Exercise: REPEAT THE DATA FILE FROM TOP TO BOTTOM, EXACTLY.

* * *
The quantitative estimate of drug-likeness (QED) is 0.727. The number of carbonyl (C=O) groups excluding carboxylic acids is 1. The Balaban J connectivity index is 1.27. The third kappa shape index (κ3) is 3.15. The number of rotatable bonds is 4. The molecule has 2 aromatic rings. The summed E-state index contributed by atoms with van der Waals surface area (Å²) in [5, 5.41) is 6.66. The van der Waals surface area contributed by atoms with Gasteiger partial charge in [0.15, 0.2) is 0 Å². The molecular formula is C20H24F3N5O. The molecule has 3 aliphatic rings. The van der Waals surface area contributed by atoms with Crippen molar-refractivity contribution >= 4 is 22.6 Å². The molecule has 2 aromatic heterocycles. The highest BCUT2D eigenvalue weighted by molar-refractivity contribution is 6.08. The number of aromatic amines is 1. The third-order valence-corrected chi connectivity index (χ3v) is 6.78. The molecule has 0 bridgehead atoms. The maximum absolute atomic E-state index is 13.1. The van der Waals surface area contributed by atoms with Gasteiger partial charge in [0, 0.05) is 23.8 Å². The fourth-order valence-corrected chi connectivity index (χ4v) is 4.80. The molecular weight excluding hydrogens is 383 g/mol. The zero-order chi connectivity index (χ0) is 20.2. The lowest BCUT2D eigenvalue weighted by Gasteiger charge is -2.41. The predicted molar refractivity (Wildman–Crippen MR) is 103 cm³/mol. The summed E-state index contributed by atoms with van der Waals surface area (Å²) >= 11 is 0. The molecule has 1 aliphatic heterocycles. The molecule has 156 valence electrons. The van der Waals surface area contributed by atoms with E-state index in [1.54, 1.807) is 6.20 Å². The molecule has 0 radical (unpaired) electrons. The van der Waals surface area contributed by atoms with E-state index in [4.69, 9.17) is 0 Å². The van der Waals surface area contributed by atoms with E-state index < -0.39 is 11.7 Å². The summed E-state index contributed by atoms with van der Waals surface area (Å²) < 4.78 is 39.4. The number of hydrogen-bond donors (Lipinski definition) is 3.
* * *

The quantitative estimate of drug-likeness (QED) is 0.727. The number of carbonyl (C=O) groups excluding carboxylic acids is 1. The Balaban J connectivity index is 1.27. The third kappa shape index (κ3) is 3.15. The number of rotatable bonds is 4. The molecule has 2 aromatic rings. The summed E-state index contributed by atoms with van der Waals surface area (Å²) in [5, 5.41) is 6.66. The van der Waals surface area contributed by atoms with Gasteiger partial charge in [0.15, 0.2) is 0 Å². The molecular formula is C20H24F3N5O. The molecule has 3 aliphatic rings. The van der Waals surface area contributed by atoms with Crippen molar-refractivity contribution >= 4 is 22.6 Å². The molecule has 2 aromatic heterocycles. The highest BCUT2D eigenvalue weighted by molar-refractivity contribution is 6.08. The number of aromatic amines is 1. The third-order valence-corrected chi connectivity index (χ3v) is 6.78. The molecule has 0 bridgehead atoms. The maximum absolute atomic E-state index is 13.1. The van der Waals surface area contributed by atoms with Gasteiger partial charge in [0, 0.05) is 23.8 Å². The fourth-order valence-corrected chi connectivity index (χ4v) is 4.80. The molecular weight excluding hydrogens is 383 g/mol. The zero-order chi connectivity index (χ0) is 20.2. The lowest BCUT2D eigenvalue weighted by Gasteiger charge is -2.41. The predicted molar refractivity (Wildman–Crippen MR) is 103 cm³/mol. The summed E-state index contributed by atoms with van der Waals surface area (Å²) >= 11 is 0. The molecule has 1 aliphatic heterocycles. The molecule has 156 valence electrons. The van der Waals surface area contributed by atoms with E-state index in [1.54, 1.807) is 6.20 Å². The molecule has 0 radical (unpaired) electrons. The van der Waals surface area contributed by atoms with E-state index in [4.69, 9.17) is 0 Å². The van der Waals surface area contributed by atoms with E-state index < -0.39 is 11.7 Å². The summed E-state index contributed by atoms with van der Waals surface area (Å²) < 4.78 is 39.4. The number of hydrogen-bond donors (Lipinski definition) is 3.